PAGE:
Traffic sniffing the view

With all this in place we can start adding Style Documents to the database. Each time you add one the CSS definitions in the view will change and hence, so will the appearance of the page. Magic.

Using these document, you can either add new CSS styles or you can over-ride those already present in the default Style Sheet. If the default Style Sheet set the body's background colour to blue, you can easily chage it to red.

But how does this work?

As I mentioned earlier, it's essential that the view of Style Documents is referenced after the default Style Sheet resource in the <head> element. This allows us to over-ride any styles in the default stylesheet because the style sheets "cascade".

If you set the same property twice in the CSS of any page, it's the definition which appears last that takes effect.

In our case, if the default Style Sheet resource contains this class:

.aClass {
color: red;

And you add a custom Style Document that defines the same class but with different properties, like so:
.aClass {

Then the resulting style will look like this.

Notice how the colour and underlining attributes have been over-ridden by the definition that appeared afterward. Also notice that the original bold attribute remains and that a new background colour setting has been added.

Want to see it in action?

You've had enough listening to me going on about it haven't you? You want to see it in action don't you? Oh, ok then. There's an online demo of the sample database which you can also download here.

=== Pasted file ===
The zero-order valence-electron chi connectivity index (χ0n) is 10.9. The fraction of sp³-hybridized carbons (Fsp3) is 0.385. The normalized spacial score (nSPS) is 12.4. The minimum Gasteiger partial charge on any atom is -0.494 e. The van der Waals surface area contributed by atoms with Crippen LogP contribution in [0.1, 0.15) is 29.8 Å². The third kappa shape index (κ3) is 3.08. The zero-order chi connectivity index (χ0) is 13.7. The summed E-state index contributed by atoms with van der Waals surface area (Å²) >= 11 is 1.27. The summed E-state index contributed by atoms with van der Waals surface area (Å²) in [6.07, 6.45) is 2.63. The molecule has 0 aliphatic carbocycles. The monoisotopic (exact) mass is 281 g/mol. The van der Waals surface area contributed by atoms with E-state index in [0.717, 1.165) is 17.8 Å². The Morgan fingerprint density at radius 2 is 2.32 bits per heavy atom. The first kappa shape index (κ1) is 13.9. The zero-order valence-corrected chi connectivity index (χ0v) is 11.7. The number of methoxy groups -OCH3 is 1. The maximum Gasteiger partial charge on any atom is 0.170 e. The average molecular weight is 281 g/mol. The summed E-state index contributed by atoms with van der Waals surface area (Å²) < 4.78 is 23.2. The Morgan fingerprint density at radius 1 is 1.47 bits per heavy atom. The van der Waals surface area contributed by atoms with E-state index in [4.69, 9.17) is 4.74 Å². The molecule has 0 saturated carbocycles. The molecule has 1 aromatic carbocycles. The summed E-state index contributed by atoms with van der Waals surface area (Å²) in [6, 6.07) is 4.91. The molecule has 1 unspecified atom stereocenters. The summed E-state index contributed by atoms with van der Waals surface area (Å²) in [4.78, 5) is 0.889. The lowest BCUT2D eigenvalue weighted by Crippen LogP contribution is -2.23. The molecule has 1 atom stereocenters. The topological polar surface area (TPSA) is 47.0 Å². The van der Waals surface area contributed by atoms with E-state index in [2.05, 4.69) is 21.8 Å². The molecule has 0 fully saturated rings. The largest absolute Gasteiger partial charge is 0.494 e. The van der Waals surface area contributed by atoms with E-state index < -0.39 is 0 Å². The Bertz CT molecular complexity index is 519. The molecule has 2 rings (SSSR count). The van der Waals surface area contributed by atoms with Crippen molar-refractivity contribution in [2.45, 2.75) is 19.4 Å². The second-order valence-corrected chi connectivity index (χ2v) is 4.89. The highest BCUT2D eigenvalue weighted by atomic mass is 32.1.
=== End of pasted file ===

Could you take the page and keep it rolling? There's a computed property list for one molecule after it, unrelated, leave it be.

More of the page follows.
It would have been nice to have let you guys add and edit styles in the online demo. But it would only have been a matter of time before one of you would have worked out how powerful this can be. Imagine you add a new Style Document that produces this style definition:

* {

Can you see what would happen? The "*" indicates that this style is universal and applies to everything on the page. Hence this one line of CSS can blank out the whole page. Once this is submitted the only way back is to edit the document in the Notes client. You've been warned. Only give this power to people who know what they're doing.


Not every site you work on will require this level of control over its appearance. However, even if you can't see a use for this method in the final design of your applications, it can still be useful while you're still working on designing the database. With this view in place, there's no need to keep editing CSS resources until you get it just right. You can simply edit/add documents until you're happy and then submit the changes to the Style Sheet resource once you're done.

Fancy some further reading?

Selectutorial - All about CSS selectors.
CSS Best Practices - Learn some dos and don'ts before you go any further.
CSS Vault - Oodles of CSS stuff to feast on.
Some nice CSS Site - A list of sites that may act as inspiration.


When I was implementing this for the first time and while I was writing this article, I had a sneaky suspicion it wasn't all my own inspiration and that I had seen it somewhere before. I was right. Chris Toohey of DominoGuru.com has written an article describing almost exactly the same method. It's likely this is where I first got the idea from and it's been lurking in my sub-conscience ever since.

Luckily, Chris said he didn't mind me writing this article and I thank him for that. Hopefully it now has a wider audience and will benefit from a few of the other ideas I've thrown in on top.